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Longevity is bigger on the inside: CNS regeneration

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We have seen nanotechnology being used to prevent, diagnose and treat various disease. Now its regenerative power is being harnessed in the central nervous system. We take a look at some of the therapies being developed.

The central nervous system (or CNS) consists of the brain, spinal cord and neurons; as well as receiving, processing, relaying and storing information, it controls most of the body’s functions and directs most of its actions.

CNS cells atrophy with age, causing plaques and tangles to form in the brain and the build up of a fatty brown pigment called lipofuscin to occur in nerve tissue. If the nerves begin to break down, this can cause reduced and lost reflexes or sensation, which in turn brings problems with movement and safety. Brain plaques and tangles are also associated with severe memory loss and dementia.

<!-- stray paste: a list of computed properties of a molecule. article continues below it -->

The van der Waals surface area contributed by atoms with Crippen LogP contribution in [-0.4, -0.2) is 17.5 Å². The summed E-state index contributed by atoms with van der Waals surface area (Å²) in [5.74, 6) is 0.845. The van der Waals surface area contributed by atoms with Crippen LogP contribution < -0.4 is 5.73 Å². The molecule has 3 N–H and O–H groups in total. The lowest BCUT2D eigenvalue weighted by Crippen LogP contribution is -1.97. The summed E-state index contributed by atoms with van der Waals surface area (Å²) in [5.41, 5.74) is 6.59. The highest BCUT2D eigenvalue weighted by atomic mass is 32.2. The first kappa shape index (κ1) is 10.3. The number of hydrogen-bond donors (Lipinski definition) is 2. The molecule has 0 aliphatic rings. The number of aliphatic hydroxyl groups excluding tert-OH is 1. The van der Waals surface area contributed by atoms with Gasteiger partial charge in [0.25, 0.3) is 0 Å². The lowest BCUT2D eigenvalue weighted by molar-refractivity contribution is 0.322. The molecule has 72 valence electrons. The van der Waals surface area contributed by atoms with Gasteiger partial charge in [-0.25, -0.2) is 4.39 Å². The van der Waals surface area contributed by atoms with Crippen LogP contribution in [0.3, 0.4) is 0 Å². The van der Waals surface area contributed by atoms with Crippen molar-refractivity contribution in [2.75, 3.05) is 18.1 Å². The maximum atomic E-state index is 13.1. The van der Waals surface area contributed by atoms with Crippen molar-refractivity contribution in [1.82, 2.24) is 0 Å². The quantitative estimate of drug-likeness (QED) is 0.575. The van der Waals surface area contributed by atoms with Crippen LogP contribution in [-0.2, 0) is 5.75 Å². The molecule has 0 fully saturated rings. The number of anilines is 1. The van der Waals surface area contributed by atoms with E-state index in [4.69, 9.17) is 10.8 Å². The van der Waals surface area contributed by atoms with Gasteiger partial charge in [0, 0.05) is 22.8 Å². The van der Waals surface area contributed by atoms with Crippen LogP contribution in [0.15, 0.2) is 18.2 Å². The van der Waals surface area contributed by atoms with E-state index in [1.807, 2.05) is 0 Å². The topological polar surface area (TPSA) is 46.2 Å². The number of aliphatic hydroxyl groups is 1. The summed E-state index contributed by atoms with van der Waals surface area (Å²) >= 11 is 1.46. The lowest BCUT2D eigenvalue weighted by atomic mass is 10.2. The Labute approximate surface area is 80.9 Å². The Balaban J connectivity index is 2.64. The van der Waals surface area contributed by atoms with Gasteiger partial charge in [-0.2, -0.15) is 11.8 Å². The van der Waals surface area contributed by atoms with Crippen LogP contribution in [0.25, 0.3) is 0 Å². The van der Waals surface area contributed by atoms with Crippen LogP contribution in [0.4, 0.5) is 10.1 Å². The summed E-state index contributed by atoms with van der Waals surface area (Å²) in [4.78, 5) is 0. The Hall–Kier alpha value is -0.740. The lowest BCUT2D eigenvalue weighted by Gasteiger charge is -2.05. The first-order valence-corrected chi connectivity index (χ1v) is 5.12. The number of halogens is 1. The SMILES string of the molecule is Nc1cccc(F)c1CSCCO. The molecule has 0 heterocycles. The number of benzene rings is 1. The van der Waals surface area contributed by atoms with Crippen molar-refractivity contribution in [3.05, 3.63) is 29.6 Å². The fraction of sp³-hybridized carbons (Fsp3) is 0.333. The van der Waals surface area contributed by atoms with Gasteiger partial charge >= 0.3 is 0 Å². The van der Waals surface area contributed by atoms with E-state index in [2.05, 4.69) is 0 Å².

In order to counter these effects of aging, regenerative therapy – bringing about neurogenesis – for the CNS has been a key area of research. The regenerative pathways have to be identified and harnessed, while the growth-inhibiting processes that are stimulated by biological response to injury need to be suppressed.

To achieve neurogenesis, researchers need to map the numerous cellular pathways and extracellular cues, as well as ascertain how to stimulate it without using highly-invasive procedures. These hurdles mean that clinical successes of regenerative medicine for CNS injuries and deterioration have been extremely limited, so existing interventions concentrate on stabilising the neurons and trying to prevent additional neuronal death.

 


The innovations in nanotechnology has meant there has been substantial progress in the field of neurogenesis, including some FDA-approved therapies.